Thinking mainly aboit landscape on tripod I don't need much aperture or even IS. Just wondering, under which use cases would you need f2.8 wide angles? Events/weddings?Opening up the aperture doesn't just reduce the depth of field - it also yields faster shutter speeds for the same ISO. So if we take the depth of field at ultrawide angles as being minimally reduced by shooting at f2.8 instead of f4, it's for anyone who wants a fast shutter speed, or keep the same shutter speed with a lower ISO. Which means any photographer shooting moving subjects who want to minimise noise. Events, weddings, sports, and stars all spring to mind.
If you shoot raw, the colour space in the files is limited purely by the sensor. Any pre-defined colour space standard is only applied as you convert the raw file to a format such as jpeg - so you can choose what you like at that point - sRGB, Adobe RGB, ProPhoto RGB etc... Cameras only offer an option of colour space for the jpegs it creates.No 14-bit RAW or AdobeRGB; boo-hiss!from Canon's website:
(...)Shooting and Recording Modes Including 14-bit RAW + JPEG
The PowerShot G1 X Mark II offers a host of shooting and recording modes ranging from fully automatic to fully manual, plus Full HD movies and full-resolution high speed continuous shooting. The camera recognizes 58 shooting situations, automatically optimizing settings for achieving the highest quality shots on the go. Alternatively, you can exert complete creative control over the look and feel of your images. 14-bit signal processing, just as in EOS-series cameras, gives images notably rich detail and smooth gradation, and RAW images are available in a choice of 3:2 or 4:3 aspect ratios. Compared with 12-bit processing, 14-bit offers a 4x increase in RAW data for a visible impact, giving images rich detail in both highlights and shadows as well as smoother, more natural tonal gradation for outstanding image quality.(...)
Thanks for debunking that for me; I recall reading it in the specs but I can't remember where, & I couldn't find anything on it in the manual. I'll still miss the AdobeRGB (my Fuji X10 does it!) but the lower bit depth would have been more of a bummer.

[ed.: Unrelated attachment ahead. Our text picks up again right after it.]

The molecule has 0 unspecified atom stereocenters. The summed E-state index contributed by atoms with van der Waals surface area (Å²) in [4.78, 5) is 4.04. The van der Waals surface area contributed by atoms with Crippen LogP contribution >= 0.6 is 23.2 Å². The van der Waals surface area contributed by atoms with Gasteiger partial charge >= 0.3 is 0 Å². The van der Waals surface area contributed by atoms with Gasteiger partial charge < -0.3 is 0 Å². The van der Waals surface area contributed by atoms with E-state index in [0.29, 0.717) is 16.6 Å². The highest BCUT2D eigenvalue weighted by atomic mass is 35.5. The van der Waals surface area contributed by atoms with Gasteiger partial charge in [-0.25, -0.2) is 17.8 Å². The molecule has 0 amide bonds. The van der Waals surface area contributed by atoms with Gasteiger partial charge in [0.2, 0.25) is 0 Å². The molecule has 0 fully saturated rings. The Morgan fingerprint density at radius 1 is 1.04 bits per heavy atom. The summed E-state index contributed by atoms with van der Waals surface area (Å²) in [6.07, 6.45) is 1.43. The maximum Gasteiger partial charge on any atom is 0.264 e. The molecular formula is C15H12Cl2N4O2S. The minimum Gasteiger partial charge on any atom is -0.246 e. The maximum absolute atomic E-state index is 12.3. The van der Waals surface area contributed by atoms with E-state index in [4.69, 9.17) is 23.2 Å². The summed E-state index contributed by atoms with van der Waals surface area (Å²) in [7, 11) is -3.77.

Can movie theaters show 4K movies with their digital projectors? I'm not really sure what resolution the average 'non-hollywood' film is shot in though. I would assume it is 1080p or the wide screen equivalent.http://en.wikipedia.org/wiki/Digital_cinema
In digital cinema, resolutions are represented by the horizontal pixel count, usually 2K (2048×1080 or 2.2 megapixels) or 4K (4096×2160 or 8.8 megapixels).
Wondering if it would be for Full frame or cropped sensors... Don't have much experience on Fish eyes, but I am quite sure I will buy one at some point in the future, after so many other adquisitions!It doesn't say the image height in the patent, so its not too clear. However, typically fisheyes for APS-C are around the 8 to 10mm mark, whereas fisheyes for full frame bodies are around the 15mm mark.
To me, it looks like an ultrawide (possibly fisheye) cine lens - the very shallow lens hood and gearing give it away.Considering the left lens' bulbous element and small hood, I'd guess it's wider than 10mm.I think you're right about the knobs, but I don't see the front elements at all, just the hoods.
Edit: then again, it looks like knobs on the barrel - maybe a tilt-shift lens?
Purely from a technology capability standpoint, I wonder if it's possible to get the same lens + 2X converter performance with an 800mm lens, than photographers are getting with the 300 f2.8 + 2X converter.I'd have thought that in theory it would be. Having results which look great wide open with the 2x on a ~20MP body would indicate that the bare lens or even lens + 1.4x would look great wide open with a possible future high MP body.
Yes, I do know the 1.4X converter delivers better results.